A trained medical technologist who opened hospital laboratories in the Philippines and was a leukemia researcher at Tulane, Remson was director of Bread For The World at Loyola University when Allen Toussaint and Aaron Neville approached her about raising money to feed and house New Orleanians in need. With support from former Mayor Dutch Morial and his then city attorney Michael Bagneris, the New Orleans Artists Against Hunger and Homelessness NOAAHH), held their first benefit concert which took in $30,000.
More than 35 years and $3 million dollars later, NOAAHH will celebrate Allen Toussaint’s “Legacy of Caring” with a benefit concert Sunday evening at the Rock ‘N’ Bowl. Marcia Ball and Deacon John and the Ivories will headline the show. “As a co-founder, Allen Toussaint was incredibly instrumental to the success of the NOAAHH all these years. Because of his generosity and the support of dozens of other musicians, NOAAHH has been able to help feed thousands of people and address the problems of homelessness in our community,” said Remson, who now serves as NOAAHH’s president emeritus.
Legislators from across the state were beaming last June during Governor John Bel Edward’s “historic moment” when he signed a 10-bill criminal justice reform package aimed at saving the state millions annually and reducing incarceration.
Authored by such bipartisan heavyweights as State Senate President John Alario, Senators Danny Martiny and Dan Claitor, and Rep. Helena Moreno, Walt Leger and Joe Marino, the new legislation was designed to help formerly incarcerated individuals more easily reintegrate into their communities by reducing their financial burdens and helping them have better access to jobs and other necessities including occupational licenses and food stamps.
When the local Democratic Parish Executive Committee and friends met last night to celebrate the holiday season, they just didn’t talk about which candidates would be qualifying for the spring elections, but how the Democratic Party nationally is rebuilding from the grass roots.
Brigtsen’s, one of our most esteemed restaurants is among the few Uptown to commemorate the Creole tradition of le Réveillon de Noël.
“Many of our guests have made a visit to Brigtsen’s for Réveillon part of their own Holiday tradition. There is a festive air and a shared joy in our dining rooms. It’s really quite beautiful,” Chef Frank Brigtsen said.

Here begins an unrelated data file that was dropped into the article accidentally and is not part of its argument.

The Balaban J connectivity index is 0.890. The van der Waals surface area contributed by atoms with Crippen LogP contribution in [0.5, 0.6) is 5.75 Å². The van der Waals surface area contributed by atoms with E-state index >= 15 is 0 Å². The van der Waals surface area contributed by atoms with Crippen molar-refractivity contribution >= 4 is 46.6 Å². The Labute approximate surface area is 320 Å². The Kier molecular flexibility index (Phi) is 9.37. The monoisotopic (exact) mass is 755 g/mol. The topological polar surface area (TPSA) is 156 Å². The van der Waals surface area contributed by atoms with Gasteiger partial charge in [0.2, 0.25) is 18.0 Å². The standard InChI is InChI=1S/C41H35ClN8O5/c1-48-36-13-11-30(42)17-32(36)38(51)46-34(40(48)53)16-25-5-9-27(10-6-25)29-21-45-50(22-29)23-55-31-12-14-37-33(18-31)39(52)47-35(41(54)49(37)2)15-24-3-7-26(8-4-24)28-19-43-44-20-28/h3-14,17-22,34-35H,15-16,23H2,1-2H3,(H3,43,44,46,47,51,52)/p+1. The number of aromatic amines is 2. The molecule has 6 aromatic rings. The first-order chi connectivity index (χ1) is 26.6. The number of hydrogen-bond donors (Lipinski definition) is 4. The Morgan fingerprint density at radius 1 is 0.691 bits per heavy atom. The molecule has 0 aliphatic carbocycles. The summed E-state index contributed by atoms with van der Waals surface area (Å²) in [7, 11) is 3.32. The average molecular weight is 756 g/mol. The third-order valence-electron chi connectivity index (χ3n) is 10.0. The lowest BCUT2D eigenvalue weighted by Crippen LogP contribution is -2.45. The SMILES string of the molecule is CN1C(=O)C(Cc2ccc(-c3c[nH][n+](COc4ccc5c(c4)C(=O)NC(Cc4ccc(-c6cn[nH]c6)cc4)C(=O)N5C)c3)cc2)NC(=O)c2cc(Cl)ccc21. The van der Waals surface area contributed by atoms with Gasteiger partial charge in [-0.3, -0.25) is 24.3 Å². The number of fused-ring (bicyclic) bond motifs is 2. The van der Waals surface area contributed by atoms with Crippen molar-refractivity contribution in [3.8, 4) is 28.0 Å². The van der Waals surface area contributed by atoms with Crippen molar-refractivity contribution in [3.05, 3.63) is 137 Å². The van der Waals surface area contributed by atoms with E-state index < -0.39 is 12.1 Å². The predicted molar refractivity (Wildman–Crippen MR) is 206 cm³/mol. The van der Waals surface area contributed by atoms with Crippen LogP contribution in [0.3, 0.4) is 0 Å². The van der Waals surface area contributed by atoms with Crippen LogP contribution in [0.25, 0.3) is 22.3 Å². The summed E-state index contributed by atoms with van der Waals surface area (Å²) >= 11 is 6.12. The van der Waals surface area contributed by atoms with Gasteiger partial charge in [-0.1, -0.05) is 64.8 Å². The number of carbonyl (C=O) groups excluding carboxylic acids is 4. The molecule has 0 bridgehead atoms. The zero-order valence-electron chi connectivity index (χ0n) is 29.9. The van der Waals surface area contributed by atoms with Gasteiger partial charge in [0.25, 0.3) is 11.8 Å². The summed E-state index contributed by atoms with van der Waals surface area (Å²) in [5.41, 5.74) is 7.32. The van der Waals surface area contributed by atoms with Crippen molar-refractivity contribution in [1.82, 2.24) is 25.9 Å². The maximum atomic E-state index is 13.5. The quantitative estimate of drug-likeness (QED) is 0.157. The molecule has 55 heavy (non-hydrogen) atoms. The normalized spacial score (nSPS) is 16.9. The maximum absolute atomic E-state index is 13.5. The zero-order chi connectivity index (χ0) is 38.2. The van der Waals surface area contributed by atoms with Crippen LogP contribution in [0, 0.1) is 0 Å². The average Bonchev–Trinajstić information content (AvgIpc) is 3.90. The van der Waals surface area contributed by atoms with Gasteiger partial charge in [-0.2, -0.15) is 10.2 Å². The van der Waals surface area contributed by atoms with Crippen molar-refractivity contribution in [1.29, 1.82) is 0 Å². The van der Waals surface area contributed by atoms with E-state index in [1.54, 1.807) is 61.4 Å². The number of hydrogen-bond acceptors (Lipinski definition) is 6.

During the colonial period, the French Catholic meal began after a full day of religious observance and abstinence ending in Midnight Mass, or “la Messe de Minuit”. After midnight, the solemnity ended, and le Réveillon celebration, or “the eve”, would begin.
Citing a desire to continue as “an instrument of justice,” long-time Clerk of Civil District Court Dale N. Atkins will enter the spring 2018 race for an open position on the 4th Circuit Court of Appeal. The seat was vacated by Judge Madeleine Landrieu who recently became Dean of Loyola University’s Law School.
Incoming Councilmember-At-Large Helena Moreno became a state legislator after first enjoying a successful career as a WDSU-TV newscaster. Now Camille Whitworth, another former WDSU reporter and anchor, is considering making a bid for Moreno’s soon-to-be-vacated District 93 legislative seat.
Born in a Houston suburb, Whitworth has spent almost 25 years as an award-winning broadcast journalist. She worked in Louisville, Kentucky and Raleigh, North Carolina before joining WDSU in 2003. She left in March 2016 when the station chose not to renew her contract but decided to rebrand herself as a New Orleans-based media pro and public speaker. Whitworth is also currently the on-air personality for East Jefferson General Hospital’s “Healthy Lifestyle” infomercials that air weekly on WWL-TV.
Attorney General Jeff Landry has had a pretty good November. He dined at Mar-a-Lago with Trump insiders, took part in a high-level fundraising reception where he made important contacts, and is poised to soon assume the presidency of the National Association of Attorneys General. Back home, Landry can’t wait to pour over mayor-elect LaToya Cantrell’s city credit card statements he has subpoenaed with a fine tooth comb.